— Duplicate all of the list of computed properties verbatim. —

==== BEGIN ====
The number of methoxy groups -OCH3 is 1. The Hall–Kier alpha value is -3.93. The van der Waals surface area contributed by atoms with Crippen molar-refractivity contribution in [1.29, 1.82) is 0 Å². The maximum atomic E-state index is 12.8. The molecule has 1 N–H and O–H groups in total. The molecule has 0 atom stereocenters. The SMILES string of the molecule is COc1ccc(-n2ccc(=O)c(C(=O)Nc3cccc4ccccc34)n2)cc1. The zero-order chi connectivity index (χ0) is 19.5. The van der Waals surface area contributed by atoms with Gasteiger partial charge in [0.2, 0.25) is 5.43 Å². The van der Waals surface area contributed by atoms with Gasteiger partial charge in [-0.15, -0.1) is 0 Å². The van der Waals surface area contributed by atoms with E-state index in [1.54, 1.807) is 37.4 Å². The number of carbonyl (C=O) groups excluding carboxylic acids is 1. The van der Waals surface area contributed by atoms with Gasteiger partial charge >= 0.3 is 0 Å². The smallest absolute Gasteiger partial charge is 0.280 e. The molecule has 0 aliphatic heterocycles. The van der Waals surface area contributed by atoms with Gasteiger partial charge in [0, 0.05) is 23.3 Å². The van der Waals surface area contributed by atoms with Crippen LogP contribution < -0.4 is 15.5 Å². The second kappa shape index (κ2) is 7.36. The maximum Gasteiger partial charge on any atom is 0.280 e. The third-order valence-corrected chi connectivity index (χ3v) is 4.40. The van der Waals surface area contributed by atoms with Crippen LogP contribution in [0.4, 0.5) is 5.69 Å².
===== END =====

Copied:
The number of methoxy groups -OCH3 is 1. The Hall–Kier alpha value is -3.93. The van der Waals surface area contributed by atoms with Crippen molar-refractivity contribution in [1.29, 1.82) is 0 Å². The maximum atomic E-state index is 12.8. The molecule has 1 N–H and O–H groups in total. The molecule has 0 atom stereocenters. The SMILES string of the molecule is COc1ccc(-n2ccc(=O)c(C(=O)Nc3cccc4ccccc34)n2)cc1. The zero-order chi connectivity index (χ0) is 19.5. The van der Waals surface area contributed by atoms with Gasteiger partial charge in [0.2, 0.25) is 5.43 Å². The van der Waals surface area contributed by atoms with Gasteiger partial charge in [-0.15, -0.1) is 0 Å². The van der Waals surface area contributed by atoms with E-state index in [1.54, 1.807) is 37.4 Å². The number of carbonyl (C=O) groups excluding carboxylic acids is 1. The van der Waals surface area contributed by atoms with Gasteiger partial charge >= 0.3 is 0 Å². The smallest absolute Gasteiger partial charge is 0.280 e. The molecule has 0 aliphatic heterocycles. The van der Waals surface area contributed by atoms with Gasteiger partial charge in [0, 0.05) is 23.3 Å². The van der Waals surface area contributed by atoms with Crippen LogP contribution < -0.4 is 15.5 Å². The second kappa shape index (κ2) is 7.36. The maximum Gasteiger partial charge on any atom is 0.280 e. The third-order valence-corrected chi connectivity index (χ3v) is 4.40. The van der Waals surface area contributed by atoms with Crippen LogP contribution in [0.4, 0.5) is 5.69 Å².